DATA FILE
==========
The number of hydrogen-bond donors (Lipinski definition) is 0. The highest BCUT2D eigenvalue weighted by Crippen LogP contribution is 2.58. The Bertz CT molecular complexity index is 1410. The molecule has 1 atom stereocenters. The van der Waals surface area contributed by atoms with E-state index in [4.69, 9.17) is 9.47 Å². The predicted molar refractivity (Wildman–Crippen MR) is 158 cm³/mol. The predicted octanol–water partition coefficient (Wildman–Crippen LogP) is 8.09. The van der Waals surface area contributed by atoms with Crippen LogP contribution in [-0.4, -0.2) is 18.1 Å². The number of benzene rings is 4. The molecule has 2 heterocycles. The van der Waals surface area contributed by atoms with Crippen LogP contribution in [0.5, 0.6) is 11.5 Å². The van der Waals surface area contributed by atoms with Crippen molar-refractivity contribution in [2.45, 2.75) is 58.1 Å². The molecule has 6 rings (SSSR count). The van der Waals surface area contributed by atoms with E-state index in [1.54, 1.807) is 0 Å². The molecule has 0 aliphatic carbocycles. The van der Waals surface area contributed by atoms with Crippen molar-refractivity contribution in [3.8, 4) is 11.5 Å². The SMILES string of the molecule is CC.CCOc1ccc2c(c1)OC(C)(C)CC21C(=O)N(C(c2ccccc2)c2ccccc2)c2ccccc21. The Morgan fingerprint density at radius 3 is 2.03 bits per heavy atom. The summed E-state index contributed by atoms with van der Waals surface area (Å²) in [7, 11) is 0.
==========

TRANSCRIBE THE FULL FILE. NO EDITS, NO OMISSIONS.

The number of hydrogen-bond donors (Lipinski definition) is 0. The highest BCUT2D eigenvalue weighted by Crippen LogP contribution is 2.58. The Bertz CT molecular complexity index is 1410. The molecule has 1 atom stereocenters. The van der Waals surface area contributed by atoms with E-state index in [4.69, 9.17) is 9.47 Å². The predicted molar refractivity (Wildman–Crippen MR) is 158 cm³/mol. The predicted octanol–water partition coefficient (Wildman–Crippen LogP) is 8.09. The van der Waals surface area contributed by atoms with Crippen LogP contribution in [-0.4, -0.2) is 18.1 Å². The number of benzene rings is 4. The molecule has 2 heterocycles. The van der Waals surface area contributed by atoms with Crippen LogP contribution in [0.5, 0.6) is 11.5 Å². The van der Waals surface area contributed by atoms with Crippen molar-refractivity contribution in [2.45, 2.75) is 58.1 Å². The molecule has 6 rings (SSSR count). The van der Waals surface area contributed by atoms with E-state index in [1.54, 1.807) is 0 Å². The molecule has 0 aliphatic carbocycles. The van der Waals surface area contributed by atoms with Crippen molar-refractivity contribution in [3.8, 4) is 11.5 Å². The SMILES string of the molecule is CC.CCOc1ccc2c(c1)OC(C)(C)CC21C(=O)N(C(c2ccccc2)c2ccccc2)c2ccccc21. The Morgan fingerprint density at radius 3 is 2.03 bits per heavy atom. The summed E-state index contributed by atoms with van der Waals surface area (Å²) in [7, 11) is 0.